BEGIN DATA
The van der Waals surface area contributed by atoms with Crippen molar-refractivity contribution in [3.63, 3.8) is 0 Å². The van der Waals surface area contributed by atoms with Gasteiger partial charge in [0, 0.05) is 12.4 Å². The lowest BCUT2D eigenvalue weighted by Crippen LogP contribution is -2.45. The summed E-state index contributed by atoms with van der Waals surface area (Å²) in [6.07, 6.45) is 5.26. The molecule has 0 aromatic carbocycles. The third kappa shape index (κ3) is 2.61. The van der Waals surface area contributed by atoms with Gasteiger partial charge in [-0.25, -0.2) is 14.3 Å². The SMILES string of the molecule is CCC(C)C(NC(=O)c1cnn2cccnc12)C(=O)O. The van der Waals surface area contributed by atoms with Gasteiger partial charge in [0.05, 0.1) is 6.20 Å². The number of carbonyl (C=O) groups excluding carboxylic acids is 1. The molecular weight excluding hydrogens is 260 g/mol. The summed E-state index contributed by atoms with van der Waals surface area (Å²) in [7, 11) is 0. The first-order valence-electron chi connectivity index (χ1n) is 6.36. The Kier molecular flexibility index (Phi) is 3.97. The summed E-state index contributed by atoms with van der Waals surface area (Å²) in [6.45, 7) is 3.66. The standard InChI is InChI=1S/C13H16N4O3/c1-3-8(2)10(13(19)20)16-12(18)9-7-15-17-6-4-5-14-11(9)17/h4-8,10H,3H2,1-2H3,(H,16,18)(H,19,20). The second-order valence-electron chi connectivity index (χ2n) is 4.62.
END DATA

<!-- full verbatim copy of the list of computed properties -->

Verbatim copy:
The van der Waals surface area contributed by atoms with Crippen molar-refractivity contribution in [3.63, 3.8) is 0 Å². The van der Waals surface area contributed by atoms with Gasteiger partial charge in [0, 0.05) is 12.4 Å². The lowest BCUT2D eigenvalue weighted by Crippen LogP contribution is -2.45. The summed E-state index contributed by atoms with van der Waals surface area (Å²) in [6.07, 6.45) is 5.26. The molecule has 0 aromatic carbocycles. The third kappa shape index (κ3) is 2.61. The van der Waals surface area contributed by atoms with Gasteiger partial charge in [-0.25, -0.2) is 14.3 Å². The SMILES string of the molecule is CCC(C)C(NC(=O)c1cnn2cccnc12)C(=O)O. The van der Waals surface area contributed by atoms with Gasteiger partial charge in [0.05, 0.1) is 6.20 Å². The number of carbonyl (C=O) groups excluding carboxylic acids is 1. The molecular weight excluding hydrogens is 260 g/mol. The summed E-state index contributed by atoms with van der Waals surface area (Å²) in [7, 11) is 0. The first-order valence-electron chi connectivity index (χ1n) is 6.36. The Kier molecular flexibility index (Phi) is 3.97. The summed E-state index contributed by atoms with van der Waals surface area (Å²) in [6.45, 7) is 3.66. The standard InChI is InChI=1S/C13H16N4O3/c1-3-8(2)10(13(19)20)16-12(18)9-7-15-17-6-4-5-14-11(9)17/h4-8,10H,3H2,1-2H3,(H,16,18)(H,19,20). The second-order valence-electron chi connectivity index (χ2n) is 4.62.